There is no shortage of popular culture lionizing snipers. From movies to books, legendary exploits are laced with evocative imagery. Alone, unafraid, heroically holding back enemy hoards with only a bolt gun. This captivation is not without good cause, but Hollywood’s depictions often fall short of capturing what it truly means to be a sniper. Those hard lessons learned from the Marine Corps’ Scout Sniper School have been ones that have profoundly changed who I am and stayed with me for life.
Brilliance in the basics. In the military, firepower is everything, but often there is a common misconception about what that means. Most think that increasing firepower means to increase the number of rounds per minute. Snipers believe that increasing firepower means increasing the number of hits per minute. With this infectious mentality, accuracy becomes supreme. “One shot, one kill.” In this way, a single sniper could feasibly provide more ‘firepower’ than a squad of machine gunners. It is no surprise that accuracy is the cornerstone for snipers, but it is attained by adhering to a simple maxim: “brilliance in the basics.” By mastering the seemingly simplistic fundamentals of marksmanship, snipers effectively change the battlefield. Snipers offer a long-range precision that prevents enemies from being shielded by distance or imprecise area weapons. It is profound that something so minor found in ‘the basics’ can change the way warfare is conducted. The same way this logic applies to the battlefield it applies to the classroom, office, or wherever you might find yourself. Mastering the basics changes the game making you more effective.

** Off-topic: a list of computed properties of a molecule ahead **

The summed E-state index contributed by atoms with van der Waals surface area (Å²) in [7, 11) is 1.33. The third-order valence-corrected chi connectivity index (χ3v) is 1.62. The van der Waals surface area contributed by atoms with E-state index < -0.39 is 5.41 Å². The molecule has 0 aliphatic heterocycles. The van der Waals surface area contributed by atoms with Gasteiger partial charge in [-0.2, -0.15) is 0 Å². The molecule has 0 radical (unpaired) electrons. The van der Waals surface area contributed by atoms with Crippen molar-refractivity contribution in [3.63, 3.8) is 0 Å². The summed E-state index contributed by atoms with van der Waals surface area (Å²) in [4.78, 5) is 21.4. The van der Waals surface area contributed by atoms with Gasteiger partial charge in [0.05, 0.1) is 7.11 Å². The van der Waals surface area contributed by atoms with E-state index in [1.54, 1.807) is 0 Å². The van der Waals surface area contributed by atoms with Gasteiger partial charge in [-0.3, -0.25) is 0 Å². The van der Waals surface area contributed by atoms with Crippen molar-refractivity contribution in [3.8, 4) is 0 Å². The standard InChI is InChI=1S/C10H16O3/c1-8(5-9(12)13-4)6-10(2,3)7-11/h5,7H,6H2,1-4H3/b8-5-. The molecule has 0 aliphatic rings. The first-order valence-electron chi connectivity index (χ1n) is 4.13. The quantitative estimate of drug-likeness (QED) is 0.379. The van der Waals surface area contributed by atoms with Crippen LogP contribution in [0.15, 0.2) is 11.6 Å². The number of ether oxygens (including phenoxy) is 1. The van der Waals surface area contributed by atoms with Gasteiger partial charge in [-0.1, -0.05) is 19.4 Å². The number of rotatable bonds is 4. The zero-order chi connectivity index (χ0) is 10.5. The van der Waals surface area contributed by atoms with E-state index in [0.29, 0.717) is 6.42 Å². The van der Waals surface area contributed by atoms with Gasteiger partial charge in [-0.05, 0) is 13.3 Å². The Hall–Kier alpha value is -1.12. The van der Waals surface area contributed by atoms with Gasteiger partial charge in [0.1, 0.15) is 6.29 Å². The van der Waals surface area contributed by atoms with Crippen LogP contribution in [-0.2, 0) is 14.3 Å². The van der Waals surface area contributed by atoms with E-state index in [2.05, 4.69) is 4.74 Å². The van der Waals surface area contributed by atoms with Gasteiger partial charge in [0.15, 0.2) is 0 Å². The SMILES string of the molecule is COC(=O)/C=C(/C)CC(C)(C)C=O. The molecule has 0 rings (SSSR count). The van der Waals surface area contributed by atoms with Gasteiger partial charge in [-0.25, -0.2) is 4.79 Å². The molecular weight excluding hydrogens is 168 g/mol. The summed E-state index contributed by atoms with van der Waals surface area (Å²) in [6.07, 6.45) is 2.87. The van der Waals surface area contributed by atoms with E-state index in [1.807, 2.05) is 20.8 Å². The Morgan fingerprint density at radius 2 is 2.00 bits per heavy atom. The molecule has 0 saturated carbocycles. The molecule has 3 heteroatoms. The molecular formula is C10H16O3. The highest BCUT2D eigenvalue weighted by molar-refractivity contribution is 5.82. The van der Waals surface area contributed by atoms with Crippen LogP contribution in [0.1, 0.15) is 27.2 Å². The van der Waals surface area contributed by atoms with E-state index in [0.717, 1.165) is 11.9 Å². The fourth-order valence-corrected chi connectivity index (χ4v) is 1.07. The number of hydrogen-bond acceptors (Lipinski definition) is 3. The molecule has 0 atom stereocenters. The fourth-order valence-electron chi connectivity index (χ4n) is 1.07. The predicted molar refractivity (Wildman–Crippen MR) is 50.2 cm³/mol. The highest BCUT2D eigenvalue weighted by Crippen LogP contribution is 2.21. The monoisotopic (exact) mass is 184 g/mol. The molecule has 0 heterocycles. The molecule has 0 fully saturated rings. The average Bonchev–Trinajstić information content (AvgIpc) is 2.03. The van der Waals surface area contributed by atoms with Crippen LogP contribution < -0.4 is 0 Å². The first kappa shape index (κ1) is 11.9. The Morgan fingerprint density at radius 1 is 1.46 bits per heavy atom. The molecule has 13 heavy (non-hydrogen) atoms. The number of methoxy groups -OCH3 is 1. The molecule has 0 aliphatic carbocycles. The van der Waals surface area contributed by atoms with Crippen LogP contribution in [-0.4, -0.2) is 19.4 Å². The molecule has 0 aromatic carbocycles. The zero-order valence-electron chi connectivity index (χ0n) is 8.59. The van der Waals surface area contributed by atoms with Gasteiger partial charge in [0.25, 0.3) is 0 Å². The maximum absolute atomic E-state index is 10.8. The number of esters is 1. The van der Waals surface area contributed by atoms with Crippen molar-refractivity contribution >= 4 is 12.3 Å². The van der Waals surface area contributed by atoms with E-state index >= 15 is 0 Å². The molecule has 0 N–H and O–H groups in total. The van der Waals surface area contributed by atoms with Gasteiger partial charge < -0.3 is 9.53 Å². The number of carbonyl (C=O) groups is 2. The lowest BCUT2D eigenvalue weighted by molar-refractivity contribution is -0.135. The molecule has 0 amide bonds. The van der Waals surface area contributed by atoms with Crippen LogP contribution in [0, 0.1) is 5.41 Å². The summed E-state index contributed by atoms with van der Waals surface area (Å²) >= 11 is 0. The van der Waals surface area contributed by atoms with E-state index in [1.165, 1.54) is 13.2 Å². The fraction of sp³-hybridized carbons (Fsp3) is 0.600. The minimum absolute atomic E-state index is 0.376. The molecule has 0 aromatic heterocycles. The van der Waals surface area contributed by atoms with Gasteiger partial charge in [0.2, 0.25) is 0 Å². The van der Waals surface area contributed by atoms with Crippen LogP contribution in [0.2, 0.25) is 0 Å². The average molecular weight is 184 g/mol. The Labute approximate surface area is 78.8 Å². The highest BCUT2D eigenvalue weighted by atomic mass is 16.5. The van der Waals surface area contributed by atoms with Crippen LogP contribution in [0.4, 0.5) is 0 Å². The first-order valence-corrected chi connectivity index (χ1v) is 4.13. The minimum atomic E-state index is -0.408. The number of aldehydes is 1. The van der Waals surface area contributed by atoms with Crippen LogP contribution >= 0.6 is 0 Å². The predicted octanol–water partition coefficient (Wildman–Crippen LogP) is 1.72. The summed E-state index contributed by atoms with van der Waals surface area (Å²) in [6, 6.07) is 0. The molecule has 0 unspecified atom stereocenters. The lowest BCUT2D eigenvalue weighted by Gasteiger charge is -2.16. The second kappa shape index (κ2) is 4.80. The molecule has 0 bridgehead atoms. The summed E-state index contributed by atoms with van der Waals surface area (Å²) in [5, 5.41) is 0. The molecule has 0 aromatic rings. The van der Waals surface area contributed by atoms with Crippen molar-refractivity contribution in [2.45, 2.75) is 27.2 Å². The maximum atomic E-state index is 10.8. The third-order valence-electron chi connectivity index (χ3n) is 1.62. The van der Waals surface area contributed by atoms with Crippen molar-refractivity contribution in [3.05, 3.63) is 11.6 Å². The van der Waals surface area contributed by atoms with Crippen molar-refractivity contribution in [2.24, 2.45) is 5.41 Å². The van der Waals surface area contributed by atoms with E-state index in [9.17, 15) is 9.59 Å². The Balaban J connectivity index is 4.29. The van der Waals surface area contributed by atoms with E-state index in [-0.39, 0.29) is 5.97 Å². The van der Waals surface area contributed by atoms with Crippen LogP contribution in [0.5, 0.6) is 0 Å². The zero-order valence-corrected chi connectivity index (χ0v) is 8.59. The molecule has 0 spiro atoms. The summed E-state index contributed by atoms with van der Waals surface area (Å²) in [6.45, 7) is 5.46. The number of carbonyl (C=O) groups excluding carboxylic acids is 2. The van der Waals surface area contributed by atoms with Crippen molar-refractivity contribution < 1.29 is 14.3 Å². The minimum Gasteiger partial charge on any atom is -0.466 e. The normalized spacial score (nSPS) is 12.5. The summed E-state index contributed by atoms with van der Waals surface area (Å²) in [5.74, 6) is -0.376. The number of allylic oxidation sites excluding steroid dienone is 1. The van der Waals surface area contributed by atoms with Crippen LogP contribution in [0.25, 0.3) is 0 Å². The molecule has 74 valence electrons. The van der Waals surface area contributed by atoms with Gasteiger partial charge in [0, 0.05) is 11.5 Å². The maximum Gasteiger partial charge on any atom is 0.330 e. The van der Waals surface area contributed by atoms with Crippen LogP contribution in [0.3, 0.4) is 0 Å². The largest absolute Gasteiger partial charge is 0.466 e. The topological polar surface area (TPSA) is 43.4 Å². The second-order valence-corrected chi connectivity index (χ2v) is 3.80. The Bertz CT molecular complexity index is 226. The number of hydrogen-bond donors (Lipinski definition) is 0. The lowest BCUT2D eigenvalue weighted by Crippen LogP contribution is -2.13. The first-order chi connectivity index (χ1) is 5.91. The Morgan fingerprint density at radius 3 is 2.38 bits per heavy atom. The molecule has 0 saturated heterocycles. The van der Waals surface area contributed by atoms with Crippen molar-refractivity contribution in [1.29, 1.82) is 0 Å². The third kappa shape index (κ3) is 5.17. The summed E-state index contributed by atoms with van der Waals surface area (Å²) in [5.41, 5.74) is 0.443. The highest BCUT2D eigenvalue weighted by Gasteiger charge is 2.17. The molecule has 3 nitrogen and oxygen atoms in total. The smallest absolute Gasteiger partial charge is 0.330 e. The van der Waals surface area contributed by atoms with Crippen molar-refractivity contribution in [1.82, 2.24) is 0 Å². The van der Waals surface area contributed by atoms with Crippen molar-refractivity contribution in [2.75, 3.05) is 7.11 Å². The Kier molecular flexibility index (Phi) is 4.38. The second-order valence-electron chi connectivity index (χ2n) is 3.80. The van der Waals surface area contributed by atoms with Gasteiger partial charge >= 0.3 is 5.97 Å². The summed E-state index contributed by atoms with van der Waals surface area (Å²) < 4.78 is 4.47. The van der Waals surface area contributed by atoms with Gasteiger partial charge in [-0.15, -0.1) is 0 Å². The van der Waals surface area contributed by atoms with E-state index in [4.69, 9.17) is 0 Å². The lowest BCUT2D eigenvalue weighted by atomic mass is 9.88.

Dedication. Many service members are professionals — clean rooms, inspection-ready uniforms, excelling at their day jobs. Sniper school students don’t aspire to a mere occupation, to be a scout sniper is a way of life. The job doesn’t end with the fallout of formation or weekend liberty; it is brought home and lived. In the evenings at the barracks, snipers can be found studying the physics of ballistics, adjusting their gear until it is perfectly balanced or hand-sewing patches in their ghillie suits. Discussions of techniques in fieldcraft are shared over meals and debates about guns, optics and tactics rage into the nights. This dedication extends throughout the sniper community. The ‘community’ is an abstraction, with only about 300 active duty scout snipers, it is a small circle where everyone knows everyone else, separated only by a degree or two at most. This community makes it easier to remain sharply focused and dedicated to the craft. Sniper school taught me that the level of dedication necessary to master any vocation requires actively living it.
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